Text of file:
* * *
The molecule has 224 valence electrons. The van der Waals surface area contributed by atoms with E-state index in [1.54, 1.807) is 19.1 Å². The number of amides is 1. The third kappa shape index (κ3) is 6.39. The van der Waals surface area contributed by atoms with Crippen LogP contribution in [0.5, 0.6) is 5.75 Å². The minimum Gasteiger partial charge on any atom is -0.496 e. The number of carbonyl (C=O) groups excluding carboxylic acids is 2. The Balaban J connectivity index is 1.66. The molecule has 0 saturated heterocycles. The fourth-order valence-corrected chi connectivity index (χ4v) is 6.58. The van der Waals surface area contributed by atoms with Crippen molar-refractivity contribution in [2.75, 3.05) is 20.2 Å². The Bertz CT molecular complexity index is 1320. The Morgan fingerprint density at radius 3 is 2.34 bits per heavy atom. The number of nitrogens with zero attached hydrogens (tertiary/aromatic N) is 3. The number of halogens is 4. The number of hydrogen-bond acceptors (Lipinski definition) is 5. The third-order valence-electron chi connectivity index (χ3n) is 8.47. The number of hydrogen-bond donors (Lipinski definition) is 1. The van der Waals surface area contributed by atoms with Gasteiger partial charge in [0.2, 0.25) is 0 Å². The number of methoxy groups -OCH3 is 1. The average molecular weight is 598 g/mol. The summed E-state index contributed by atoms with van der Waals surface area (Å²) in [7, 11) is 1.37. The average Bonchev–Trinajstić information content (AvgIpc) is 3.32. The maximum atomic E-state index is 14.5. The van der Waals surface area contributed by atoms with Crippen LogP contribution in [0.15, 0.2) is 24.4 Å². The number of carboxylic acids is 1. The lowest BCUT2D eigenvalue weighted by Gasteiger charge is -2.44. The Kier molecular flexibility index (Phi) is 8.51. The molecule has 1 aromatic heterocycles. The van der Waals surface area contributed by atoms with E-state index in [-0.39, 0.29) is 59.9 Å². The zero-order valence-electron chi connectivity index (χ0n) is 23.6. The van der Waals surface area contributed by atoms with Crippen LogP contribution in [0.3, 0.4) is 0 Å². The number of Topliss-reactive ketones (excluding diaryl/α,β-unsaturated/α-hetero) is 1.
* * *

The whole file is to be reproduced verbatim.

The molecule has 224 valence electrons. The van der Waals surface area contributed by atoms with E-state index in [1.54, 1.807) is 19.1 Å². The number of amides is 1. The third kappa shape index (κ3) is 6.39. The van der Waals surface area contributed by atoms with Crippen LogP contribution in [0.5, 0.6) is 5.75 Å². The minimum Gasteiger partial charge on any atom is -0.496 e. The number of carbonyl (C=O) groups excluding carboxylic acids is 2. The Balaban J connectivity index is 1.66. The molecule has 0 saturated heterocycles. The fourth-order valence-corrected chi connectivity index (χ4v) is 6.58. The van der Waals surface area contributed by atoms with Crippen molar-refractivity contribution in [2.75, 3.05) is 20.2 Å². The Bertz CT molecular complexity index is 1320. The Morgan fingerprint density at radius 3 is 2.34 bits per heavy atom. The number of nitrogens with zero attached hydrogens (tertiary/aromatic N) is 3. The number of halogens is 4. The number of hydrogen-bond acceptors (Lipinski definition) is 5. The third-order valence-electron chi connectivity index (χ3n) is 8.47. The number of hydrogen-bond donors (Lipinski definition) is 1. The van der Waals surface area contributed by atoms with Gasteiger partial charge in [0.2, 0.25) is 0 Å². The number of methoxy groups -OCH3 is 1. The average molecular weight is 598 g/mol. The summed E-state index contributed by atoms with van der Waals surface area (Å²) in [7, 11) is 1.37. The average Bonchev–Trinajstić information content (AvgIpc) is 3.32. The maximum atomic E-state index is 14.5. The van der Waals surface area contributed by atoms with Crippen LogP contribution in [0.15, 0.2) is 24.4 Å². The number of carboxylic acids is 1. The lowest BCUT2D eigenvalue weighted by Gasteiger charge is -2.44. The Kier molecular flexibility index (Phi) is 8.51. The molecule has 1 aromatic heterocycles. The van der Waals surface area contributed by atoms with E-state index in [-0.39, 0.29) is 59.9 Å². The zero-order valence-electron chi connectivity index (χ0n) is 23.6. The van der Waals surface area contributed by atoms with Crippen LogP contribution in [0.3, 0.4) is 0 Å². The number of Topliss-reactive ketones (excluding diaryl/α,β-unsaturated/α-hetero) is 1.